It’s the moments and memories that matter. There is something to be said about all those beautiful moments that I can reference when things don’t look so bright. Laughing that real full laugh in a bar across from the man I loved, a walk at the Berkeley Marina, a first kiss at Coit Tower, the list can go on. Love, like memories, doesn’t fade, it changes shape and takes on new forms. Those memories of love, they matter and those moments make me the woman I am today. They remind me of the times when I was open to the possibility of loving and being loved and therefore know love is possible and that there are more memories to be made.

Trust your intuition. For a long time I ignored that nagging feeling that was telling me “something’s not right.” Trusting myself was probably one of the hardest things for me for a myriad of reasons, and something that I still struggle with today.  Once I started trusting myself is when I finally realized I could trust the people in my life. Knowing what I want in a relationship and trusting that little voice inside that says “this isn’t it” or “RUN” has really put me in control of my (dating) life. I have stayed in disastrous relationships because that nagging feeling wasn’t a “good enough” reason to leave. Today I trust the most important voice, mine.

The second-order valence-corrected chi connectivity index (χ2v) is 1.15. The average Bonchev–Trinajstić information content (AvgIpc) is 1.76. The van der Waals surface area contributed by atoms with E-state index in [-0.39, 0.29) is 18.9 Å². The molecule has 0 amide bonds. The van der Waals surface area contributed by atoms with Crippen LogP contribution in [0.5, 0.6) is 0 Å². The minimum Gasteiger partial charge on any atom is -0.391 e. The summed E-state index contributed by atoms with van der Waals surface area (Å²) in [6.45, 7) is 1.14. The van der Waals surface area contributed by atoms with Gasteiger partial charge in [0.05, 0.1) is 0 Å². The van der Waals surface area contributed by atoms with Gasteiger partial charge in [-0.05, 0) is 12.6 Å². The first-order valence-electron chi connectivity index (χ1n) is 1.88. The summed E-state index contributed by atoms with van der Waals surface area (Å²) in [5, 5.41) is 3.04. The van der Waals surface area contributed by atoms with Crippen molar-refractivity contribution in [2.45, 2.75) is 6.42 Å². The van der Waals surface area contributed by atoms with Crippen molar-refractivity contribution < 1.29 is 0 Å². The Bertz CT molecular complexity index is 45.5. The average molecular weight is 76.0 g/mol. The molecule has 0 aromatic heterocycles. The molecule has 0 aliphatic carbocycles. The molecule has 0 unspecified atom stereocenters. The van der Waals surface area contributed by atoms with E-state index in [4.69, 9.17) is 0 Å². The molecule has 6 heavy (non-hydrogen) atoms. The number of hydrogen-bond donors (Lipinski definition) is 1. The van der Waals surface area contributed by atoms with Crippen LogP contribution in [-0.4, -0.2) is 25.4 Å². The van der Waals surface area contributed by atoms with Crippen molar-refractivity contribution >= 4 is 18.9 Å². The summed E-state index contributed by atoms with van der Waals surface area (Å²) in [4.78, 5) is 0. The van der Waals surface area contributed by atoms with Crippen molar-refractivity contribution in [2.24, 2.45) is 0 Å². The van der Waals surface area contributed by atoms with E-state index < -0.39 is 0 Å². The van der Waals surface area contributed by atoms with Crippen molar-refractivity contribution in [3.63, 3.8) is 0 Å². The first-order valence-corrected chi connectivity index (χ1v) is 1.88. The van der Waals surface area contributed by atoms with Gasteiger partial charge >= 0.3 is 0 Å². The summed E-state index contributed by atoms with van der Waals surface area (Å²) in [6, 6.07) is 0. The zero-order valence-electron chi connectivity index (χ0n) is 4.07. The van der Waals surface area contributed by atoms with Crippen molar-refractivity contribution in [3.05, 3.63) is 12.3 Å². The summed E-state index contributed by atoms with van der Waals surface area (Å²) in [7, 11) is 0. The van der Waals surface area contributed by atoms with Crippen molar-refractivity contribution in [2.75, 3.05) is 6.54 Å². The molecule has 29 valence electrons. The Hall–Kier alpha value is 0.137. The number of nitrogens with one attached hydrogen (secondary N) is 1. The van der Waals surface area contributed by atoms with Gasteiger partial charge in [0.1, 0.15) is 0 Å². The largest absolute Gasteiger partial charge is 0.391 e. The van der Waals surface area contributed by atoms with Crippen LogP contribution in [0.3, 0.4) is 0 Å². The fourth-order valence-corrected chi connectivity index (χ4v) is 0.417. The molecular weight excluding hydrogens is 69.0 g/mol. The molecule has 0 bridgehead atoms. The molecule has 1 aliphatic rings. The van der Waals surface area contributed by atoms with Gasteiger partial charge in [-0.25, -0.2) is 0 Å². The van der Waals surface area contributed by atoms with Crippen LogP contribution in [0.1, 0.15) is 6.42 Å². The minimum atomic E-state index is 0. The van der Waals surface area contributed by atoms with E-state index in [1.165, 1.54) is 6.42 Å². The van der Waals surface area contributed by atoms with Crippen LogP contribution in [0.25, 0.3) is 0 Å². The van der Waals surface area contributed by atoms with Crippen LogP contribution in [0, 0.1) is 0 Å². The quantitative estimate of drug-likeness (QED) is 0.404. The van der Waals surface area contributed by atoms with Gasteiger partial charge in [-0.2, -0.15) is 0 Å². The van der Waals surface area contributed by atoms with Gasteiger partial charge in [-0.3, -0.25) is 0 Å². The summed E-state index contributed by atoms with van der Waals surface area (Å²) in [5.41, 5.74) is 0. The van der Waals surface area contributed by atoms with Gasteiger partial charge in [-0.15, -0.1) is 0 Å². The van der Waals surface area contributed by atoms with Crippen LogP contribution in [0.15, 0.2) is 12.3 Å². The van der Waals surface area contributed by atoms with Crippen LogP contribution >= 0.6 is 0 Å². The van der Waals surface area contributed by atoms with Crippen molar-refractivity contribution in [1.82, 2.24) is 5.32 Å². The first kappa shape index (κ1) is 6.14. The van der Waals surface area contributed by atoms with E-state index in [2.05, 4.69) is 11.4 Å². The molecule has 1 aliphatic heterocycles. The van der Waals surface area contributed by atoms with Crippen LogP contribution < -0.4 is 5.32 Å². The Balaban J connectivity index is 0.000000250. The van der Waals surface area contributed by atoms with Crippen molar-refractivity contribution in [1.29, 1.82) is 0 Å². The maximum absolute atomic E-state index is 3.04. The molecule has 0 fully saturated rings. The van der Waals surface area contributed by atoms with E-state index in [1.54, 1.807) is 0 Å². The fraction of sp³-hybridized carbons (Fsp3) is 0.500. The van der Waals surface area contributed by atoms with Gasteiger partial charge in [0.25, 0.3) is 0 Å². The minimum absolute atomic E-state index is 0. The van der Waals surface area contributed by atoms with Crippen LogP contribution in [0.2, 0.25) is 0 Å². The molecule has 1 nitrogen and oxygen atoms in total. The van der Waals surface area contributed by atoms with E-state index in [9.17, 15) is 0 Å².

Dating and the relationships we end up in are colored by our life experiences. I am grateful for all the lessons that have helped me brave the journey to finding the love that is meant for me.

As for the girl in London, I think had I been paying attention she was teaching me these lessons way back then. She had hilarious stories of the men her parents had introduced her to, she trusted her intuition and she for sure was crossing the line every time she said “we just don’t click.” I never did find out if she got married and if so, if they clicked. 

As always, please leave a comment and let us know what you think, or share your experiences with us!   Cheers to your dating!

much love & aloha

Monday, April 22, 2013

What Works & What Doesn't - An Interview with a young, hip, attractive, single Man